Finally, something about transgender ideology that Lia Thomas and I agree on.
Thomas, the male University of Pennsylvania swimmer who competed as a woman after undergoing transgender transitioning procedures, gave his first major interview after dominating the 500-yard freestyle at the NCAA championships in March to ABC News’ “Good Morning America.”
It’s not recommended viewing, inasmuch as the vast majority of Thomas’ answers were entirely predictable. However, when asked about his female teammates who signed an anonymous letter supporting his right to have his identity as a woman accepted but not to compete as a woman, Thomas managed to make a salient point: You either buy the entire transgender package, so to speak, or you buy none of it.
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Thomas made the remark after ABC News’ Juju Chang asked him in the interview that aired Tuesday about a February 2022 letter signed by 16 of his Penn teammates and some of their parents. In it, they decried the NCAA’s decision to let Thomas compete as a woman in the NCAA championships.
“The women who signed the letter anonymously said they absolutely supported your right to transition but they think it’s unfair for you to compete against cisgendered women,” she said.
“You can’t go halfway and be like, ‘I support trans women and trans people but only to a certain point,’” Thomas replied.
“Where — if you support trans women as women, and they’ve met all the NCAA requirements, I don’t know you can really say something like that.”
He added that “trans women are not a threat to women’s sports.”
EXCLUSIVE: “Trans people don’t transition for athletics. We transition to be happy and authentic and our true selves.”
— Good Morning America (@GMA) May 31, 2022
The only part of that answer that’s incorrect is the last one — that there’s no threat to the integrity of women’s sports from men who have met arbitrary NCAA requirements about transgender athletes. Everything else he said is absolutely perfect. He just doesn’t know it.
Let’s assume you are a signatory to the letter sent anonymously by Thomas’ Penn teammates — or that you agree with their stance. You acknowledge Thomas was conceived with XY chromosomes, born male, lived as a male through puberty and continued that way until college.
However, you believe that he is now a woman and has every right to be addressed as such. However, you also feel there’s a reason for women’s sports and Thomas violates the integrity of those sports.
Indeed, even ABC News agrees with you to some extent, noting that though “the science on transgender athletes is new and evolving, some medical experts say the effect of higher testosterone during male puberty may never be fully erased” by transitioning therapies, including hormone treatments.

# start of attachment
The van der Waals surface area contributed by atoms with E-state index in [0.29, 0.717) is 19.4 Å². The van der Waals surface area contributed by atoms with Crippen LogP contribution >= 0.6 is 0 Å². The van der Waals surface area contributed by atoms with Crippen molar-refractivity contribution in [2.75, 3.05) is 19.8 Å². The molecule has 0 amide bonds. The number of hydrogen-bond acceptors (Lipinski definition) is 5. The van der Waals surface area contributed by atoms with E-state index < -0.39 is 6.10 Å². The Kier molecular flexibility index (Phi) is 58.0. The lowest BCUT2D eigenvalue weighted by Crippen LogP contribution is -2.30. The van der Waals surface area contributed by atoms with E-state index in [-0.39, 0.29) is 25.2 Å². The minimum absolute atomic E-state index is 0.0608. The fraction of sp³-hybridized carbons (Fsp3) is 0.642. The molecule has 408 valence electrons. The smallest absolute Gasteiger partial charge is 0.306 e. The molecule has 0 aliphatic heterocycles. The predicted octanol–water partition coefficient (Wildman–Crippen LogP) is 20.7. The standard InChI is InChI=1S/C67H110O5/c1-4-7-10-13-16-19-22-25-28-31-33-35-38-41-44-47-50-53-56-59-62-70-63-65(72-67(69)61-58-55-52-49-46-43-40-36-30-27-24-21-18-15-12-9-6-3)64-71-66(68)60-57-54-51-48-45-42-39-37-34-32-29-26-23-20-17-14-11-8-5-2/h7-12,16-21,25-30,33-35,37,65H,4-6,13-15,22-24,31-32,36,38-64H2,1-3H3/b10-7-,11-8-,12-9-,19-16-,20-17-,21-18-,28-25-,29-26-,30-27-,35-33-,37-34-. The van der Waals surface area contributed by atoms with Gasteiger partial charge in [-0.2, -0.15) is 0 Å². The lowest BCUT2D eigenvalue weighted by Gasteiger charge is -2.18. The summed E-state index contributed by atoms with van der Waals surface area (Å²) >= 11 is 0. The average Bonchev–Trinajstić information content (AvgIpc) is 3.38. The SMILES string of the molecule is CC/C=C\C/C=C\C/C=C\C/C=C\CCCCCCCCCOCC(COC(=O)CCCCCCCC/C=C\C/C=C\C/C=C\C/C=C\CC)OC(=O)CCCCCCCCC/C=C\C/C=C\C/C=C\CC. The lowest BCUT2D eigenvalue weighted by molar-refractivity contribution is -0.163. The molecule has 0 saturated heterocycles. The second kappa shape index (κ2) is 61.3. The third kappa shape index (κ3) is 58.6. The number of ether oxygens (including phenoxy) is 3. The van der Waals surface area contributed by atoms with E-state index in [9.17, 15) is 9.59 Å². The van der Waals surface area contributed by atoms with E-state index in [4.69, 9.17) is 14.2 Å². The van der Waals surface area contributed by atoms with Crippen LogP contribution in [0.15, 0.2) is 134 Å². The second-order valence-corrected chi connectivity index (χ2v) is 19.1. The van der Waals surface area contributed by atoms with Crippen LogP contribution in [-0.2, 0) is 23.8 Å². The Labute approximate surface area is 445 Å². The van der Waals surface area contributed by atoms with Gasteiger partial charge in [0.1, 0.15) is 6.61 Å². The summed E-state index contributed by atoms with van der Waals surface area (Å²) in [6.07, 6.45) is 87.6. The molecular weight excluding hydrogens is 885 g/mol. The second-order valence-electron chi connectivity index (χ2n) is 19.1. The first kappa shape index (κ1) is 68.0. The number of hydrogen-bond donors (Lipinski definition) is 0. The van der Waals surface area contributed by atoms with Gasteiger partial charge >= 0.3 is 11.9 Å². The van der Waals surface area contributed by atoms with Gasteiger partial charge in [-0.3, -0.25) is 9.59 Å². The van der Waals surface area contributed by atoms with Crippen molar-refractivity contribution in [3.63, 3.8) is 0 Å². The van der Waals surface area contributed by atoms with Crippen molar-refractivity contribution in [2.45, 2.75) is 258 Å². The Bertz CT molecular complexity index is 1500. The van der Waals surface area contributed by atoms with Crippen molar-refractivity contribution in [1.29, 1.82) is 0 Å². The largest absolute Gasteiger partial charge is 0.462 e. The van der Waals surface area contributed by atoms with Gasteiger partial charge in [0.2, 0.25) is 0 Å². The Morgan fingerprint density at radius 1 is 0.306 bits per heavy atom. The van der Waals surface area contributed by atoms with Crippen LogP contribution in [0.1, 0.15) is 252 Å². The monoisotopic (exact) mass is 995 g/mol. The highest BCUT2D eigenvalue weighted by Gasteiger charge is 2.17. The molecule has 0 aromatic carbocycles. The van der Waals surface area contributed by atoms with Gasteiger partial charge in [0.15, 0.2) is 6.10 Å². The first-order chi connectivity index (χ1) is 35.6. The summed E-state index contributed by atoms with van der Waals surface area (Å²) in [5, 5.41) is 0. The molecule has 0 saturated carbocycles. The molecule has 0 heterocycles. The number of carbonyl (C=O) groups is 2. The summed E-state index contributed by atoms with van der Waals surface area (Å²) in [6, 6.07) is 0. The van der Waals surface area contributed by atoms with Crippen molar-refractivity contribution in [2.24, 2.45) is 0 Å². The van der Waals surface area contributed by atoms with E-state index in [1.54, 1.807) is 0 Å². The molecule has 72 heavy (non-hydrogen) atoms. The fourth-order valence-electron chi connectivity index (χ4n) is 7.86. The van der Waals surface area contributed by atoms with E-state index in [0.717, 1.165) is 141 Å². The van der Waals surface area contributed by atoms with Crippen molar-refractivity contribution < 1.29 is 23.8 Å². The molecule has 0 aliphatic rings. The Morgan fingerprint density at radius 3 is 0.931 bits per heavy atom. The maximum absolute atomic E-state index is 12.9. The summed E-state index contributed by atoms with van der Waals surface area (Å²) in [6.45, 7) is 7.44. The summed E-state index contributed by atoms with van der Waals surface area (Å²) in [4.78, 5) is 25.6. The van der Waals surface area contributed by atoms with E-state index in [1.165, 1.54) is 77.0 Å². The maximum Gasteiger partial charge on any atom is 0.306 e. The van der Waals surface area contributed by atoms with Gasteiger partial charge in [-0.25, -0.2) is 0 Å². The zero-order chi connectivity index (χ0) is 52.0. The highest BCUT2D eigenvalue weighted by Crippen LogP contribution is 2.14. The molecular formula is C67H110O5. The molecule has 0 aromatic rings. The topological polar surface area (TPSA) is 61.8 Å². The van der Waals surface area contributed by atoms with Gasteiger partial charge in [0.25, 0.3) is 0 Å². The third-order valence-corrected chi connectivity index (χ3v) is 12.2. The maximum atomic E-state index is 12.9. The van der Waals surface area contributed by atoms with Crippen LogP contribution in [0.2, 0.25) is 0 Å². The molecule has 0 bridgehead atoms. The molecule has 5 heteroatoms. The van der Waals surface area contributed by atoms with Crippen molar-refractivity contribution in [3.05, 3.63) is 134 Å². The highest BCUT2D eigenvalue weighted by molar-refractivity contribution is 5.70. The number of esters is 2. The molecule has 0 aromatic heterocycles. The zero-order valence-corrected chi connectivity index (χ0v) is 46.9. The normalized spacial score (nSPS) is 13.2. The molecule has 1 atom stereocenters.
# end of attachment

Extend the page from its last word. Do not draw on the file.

“There is going to be some loss to skeletal muscle mass, there is going to be some increase in body fat — those would be the two most obvious things,” said Dr. Michael Joyner of the Mayo Clinic.
“But things like hand size, lung size, feet size — that’s not going to change much. And of course, because as you know, swimming, it’s such an intense sport and people train so hard, that she is going to continue to have a significant exercise stimulus to those skeletal muscles.”
He added that Thomas’ male physical aspects could be “activated” by sports activity.
Should transgender men be able to compete in women’s sports?
The people who signed this letter say there are physical differences between men and women and that these remain even after transitioning. Thomas says “you can’t go halfway” on this and still believe he’s a woman. And he’s correct: Not only do the signatories not believe he’s a woman, a raft of people who followed his performance at the NCAA championships don’t believe it, either.
He may use whatever pronouns he wants, but nature remains undefeated against identity politics.
While I think this is an accidental truth Thomas stumbled upon during the interview, National Review’s Madeleine Kearns has an alternative theory: “You timid people who know full well that trans women are men but are too frightened to say so, Lia Thomas is calling your bluff,” she wrote. “If you care about women, it’s time to drop the act, to stand up and say: I was only trying to be polite but fine, you got me: I don’t actually support this. I think it’s nonsense. Do what you like, call yourself what you like, but as a man, you don’t belong in the women’s team.”
Either way, Thomas’ answer should horrify the left, if just because it exposes the house of sand upon which the dogma of transgenderism is built.
Anyone who has serious questions about Lia Thomas’ dominance at the NCAA championships is, at a basic level, expressing serious questions about his identity. The two are inseparable. Doubters who don’t acknowledge the intrinsic connection simply don’t want to give an impolitic answer.
Either a “he” can become a “she” and we live in a world where all physical and personal characteristics are mutable and malleable (aside from race, of course — that one’s as fixed as an Italian soccer match) or you believe there are certain set natural realities that are unalterable.
Lia Thomas is right: There’s no halfway. He thinks that’s a point in his favor. Who are you going to believe: Thomas, or your lying eyes?